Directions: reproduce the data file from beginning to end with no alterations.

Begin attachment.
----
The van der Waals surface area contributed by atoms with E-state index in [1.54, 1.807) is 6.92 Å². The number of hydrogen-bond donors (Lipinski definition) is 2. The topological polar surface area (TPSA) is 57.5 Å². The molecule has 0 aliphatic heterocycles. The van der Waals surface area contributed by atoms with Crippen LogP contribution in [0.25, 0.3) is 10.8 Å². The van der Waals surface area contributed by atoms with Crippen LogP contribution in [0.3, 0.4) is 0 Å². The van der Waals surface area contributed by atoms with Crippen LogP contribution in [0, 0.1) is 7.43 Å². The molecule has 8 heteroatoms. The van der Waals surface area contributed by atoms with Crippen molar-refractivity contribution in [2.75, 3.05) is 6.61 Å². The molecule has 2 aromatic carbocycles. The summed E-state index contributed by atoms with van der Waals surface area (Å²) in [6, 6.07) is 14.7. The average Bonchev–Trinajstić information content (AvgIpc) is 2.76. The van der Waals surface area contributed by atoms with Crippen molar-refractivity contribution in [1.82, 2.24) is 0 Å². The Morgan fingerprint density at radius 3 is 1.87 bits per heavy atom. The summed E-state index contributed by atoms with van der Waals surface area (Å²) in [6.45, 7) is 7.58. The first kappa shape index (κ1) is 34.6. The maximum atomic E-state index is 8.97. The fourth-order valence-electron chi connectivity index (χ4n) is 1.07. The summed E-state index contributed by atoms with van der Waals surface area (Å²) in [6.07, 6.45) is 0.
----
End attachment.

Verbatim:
The van der Waals surface area contributed by atoms with E-state index in [1.54, 1.807) is 6.92 Å². The number of hydrogen-bond donors (Lipinski definition) is 2. The topological polar surface area (TPSA) is 57.5 Å². The molecule has 0 aliphatic heterocycles. The van der Waals surface area contributed by atoms with Crippen LogP contribution in [0.25, 0.3) is 10.8 Å². The van der Waals surface area contributed by atoms with Crippen LogP contribution in [0.3, 0.4) is 0 Å². The van der Waals surface area contributed by atoms with Crippen LogP contribution in [0, 0.1) is 7.43 Å². The molecule has 8 heteroatoms. The van der Waals surface area contributed by atoms with Crippen molar-refractivity contribution in [2.75, 3.05) is 6.61 Å². The molecule has 2 aromatic carbocycles. The summed E-state index contributed by atoms with van der Waals surface area (Å²) in [6, 6.07) is 14.7. The average Bonchev–Trinajstić information content (AvgIpc) is 2.76. The van der Waals surface area contributed by atoms with Crippen molar-refractivity contribution in [1.82, 2.24) is 0 Å². The Morgan fingerprint density at radius 3 is 1.87 bits per heavy atom. The summed E-state index contributed by atoms with van der Waals surface area (Å²) in [6.45, 7) is 7.58. The first kappa shape index (κ1) is 34.6. The maximum atomic E-state index is 8.97. The fourth-order valence-electron chi connectivity index (χ4n) is 1.07. The summed E-state index contributed by atoms with van der Waals surface area (Å²) in [6.07, 6.45) is 0.